Amazon Athena
User Guide

JSON SerDe Libraries

In Athena, you can use two SerDe libraries for processing data in JSON:

SerDe Names

Hive-JsonSerDe

Openx-JsonSerDe

Library Names

Use one of the following:

org.apache.hive.hcatalog.data.JsonSerDe

org.openx.data.jsonserde.JsonSerDe

Hive JSON SerDe

The Hive JSON SerDe is used to process JSON data, most commonly events. These events are represented as blocks of JSON-encoded text separated by a new line.

You can also use the Hive JSON SerDe to parse more complex JSON-encoded data with nested structures. However, this requires having a matching DDL representing the complex data types. See Example: Deserializing Nested JSON.

With this SerDe, duplicate keys are not allowed in map (or struct) key names.

Note

You can query data in regions other than the region where you run Athena. Standard inter-region data transfer rates for Amazon S3 apply in addition to standard Athena charges. To reduce data transfer charges, replace myregion in s3://athena-examples-myregion/path/to/data/ with the region identifier where you run Athena, for example, s3://athena-examples-us-east-1/path/to/data/.

The following DDL statement uses the Hive JSON SerDe:

CREATE EXTERNAL TABLE impressions ( requestbegintime string, adid string, impressionid string, referrer string, useragent string, usercookie string, ip string, number string, processid string, browsercookie string, requestendtime string, timers struct < modellookup:string, requesttime:string >, threadid string, hostname string, sessionid string ) PARTITIONED BY (dt string) ROW FORMAT serde 'org.apache.hive.hcatalog.data.JsonSerDe' with serdeproperties ( 'paths'='requestbegintime, adid, impressionid, referrer, useragent, usercookie, ip' ) LOCATION 's3://myregion.elasticmapreduce/samples/hive-ads/tables/impressions';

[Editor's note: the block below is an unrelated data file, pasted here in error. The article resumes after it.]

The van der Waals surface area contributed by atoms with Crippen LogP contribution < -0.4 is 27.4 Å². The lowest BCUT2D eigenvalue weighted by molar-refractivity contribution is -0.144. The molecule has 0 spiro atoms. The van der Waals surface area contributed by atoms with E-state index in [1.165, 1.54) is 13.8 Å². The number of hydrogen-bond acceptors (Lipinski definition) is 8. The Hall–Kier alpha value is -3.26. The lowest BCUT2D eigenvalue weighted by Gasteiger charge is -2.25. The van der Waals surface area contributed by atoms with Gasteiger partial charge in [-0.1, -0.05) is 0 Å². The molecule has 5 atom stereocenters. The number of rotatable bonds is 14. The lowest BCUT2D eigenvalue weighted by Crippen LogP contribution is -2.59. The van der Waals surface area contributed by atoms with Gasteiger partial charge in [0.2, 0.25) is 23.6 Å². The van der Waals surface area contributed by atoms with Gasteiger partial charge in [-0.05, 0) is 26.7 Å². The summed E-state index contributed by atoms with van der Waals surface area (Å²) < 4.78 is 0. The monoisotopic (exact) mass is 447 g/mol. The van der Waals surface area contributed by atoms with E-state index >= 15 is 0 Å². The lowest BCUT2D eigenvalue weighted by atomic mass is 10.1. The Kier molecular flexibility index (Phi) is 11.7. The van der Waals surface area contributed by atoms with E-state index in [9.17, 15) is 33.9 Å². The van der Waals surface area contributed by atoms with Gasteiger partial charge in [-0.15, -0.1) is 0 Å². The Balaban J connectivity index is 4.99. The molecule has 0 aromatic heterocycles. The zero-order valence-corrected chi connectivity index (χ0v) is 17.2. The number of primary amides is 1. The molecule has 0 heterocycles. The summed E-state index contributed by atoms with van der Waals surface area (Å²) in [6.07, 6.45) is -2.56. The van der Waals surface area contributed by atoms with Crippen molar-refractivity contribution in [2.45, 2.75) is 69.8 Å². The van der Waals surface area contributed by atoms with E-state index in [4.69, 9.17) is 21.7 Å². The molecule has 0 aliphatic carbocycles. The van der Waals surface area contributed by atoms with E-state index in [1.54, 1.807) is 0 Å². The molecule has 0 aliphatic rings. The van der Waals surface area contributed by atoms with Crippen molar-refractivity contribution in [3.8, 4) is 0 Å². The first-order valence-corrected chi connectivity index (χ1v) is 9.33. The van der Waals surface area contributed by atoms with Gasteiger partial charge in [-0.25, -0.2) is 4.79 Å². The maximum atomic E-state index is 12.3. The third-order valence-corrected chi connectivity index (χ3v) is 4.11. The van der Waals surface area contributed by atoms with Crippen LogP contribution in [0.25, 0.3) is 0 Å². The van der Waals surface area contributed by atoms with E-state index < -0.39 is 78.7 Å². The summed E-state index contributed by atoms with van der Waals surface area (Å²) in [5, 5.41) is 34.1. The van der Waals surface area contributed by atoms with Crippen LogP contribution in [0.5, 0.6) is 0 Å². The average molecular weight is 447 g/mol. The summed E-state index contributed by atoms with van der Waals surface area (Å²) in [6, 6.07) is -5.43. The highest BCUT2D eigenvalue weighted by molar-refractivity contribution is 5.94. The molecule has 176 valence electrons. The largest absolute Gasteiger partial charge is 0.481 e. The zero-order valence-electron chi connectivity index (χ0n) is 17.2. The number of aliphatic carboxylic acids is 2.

OpenX JSON SerDe

The OpenX SerDe is used by Athena for deserializing data, which means converting it from the JSON format in preparation for serializing it to the Parquet or ORC format. This is one of two deserializers that you can choose, depending on which one offers the functionality that you need. The other option is the Hive JsonSerDe.

This SerDe has a few useful properties that you can specify when creating tables in Athena, to help address inconsistencies in the data:

ignore.malformed.json

Optional. When set to TRUE, lets you skip malformed JSON syntax. The default is FALSE.

ConvertDotsInJsonKeysToUnderscores

Optional. The default is FALSE. When set to TRUE, allows the SerDe to replace the dots in key names with underscores. For example, if the JSON dataset contains a key with the name "a.b", you can use this property to define the column name to be "a_b" in Athena. By default (without this SerDe), Athena does not allow dots in column names.

case.insensitive

Optional. By default, Athena requires that all keys in your JSON dataset use lowercase. The default is TRUE. When set to TRUE, the SerDe converts all uppercase columns to lowercase. Using WITH SERDE PROPERTIES ("case.insensitive"= FALSE;) allows you to use case-sensitive key names in your data.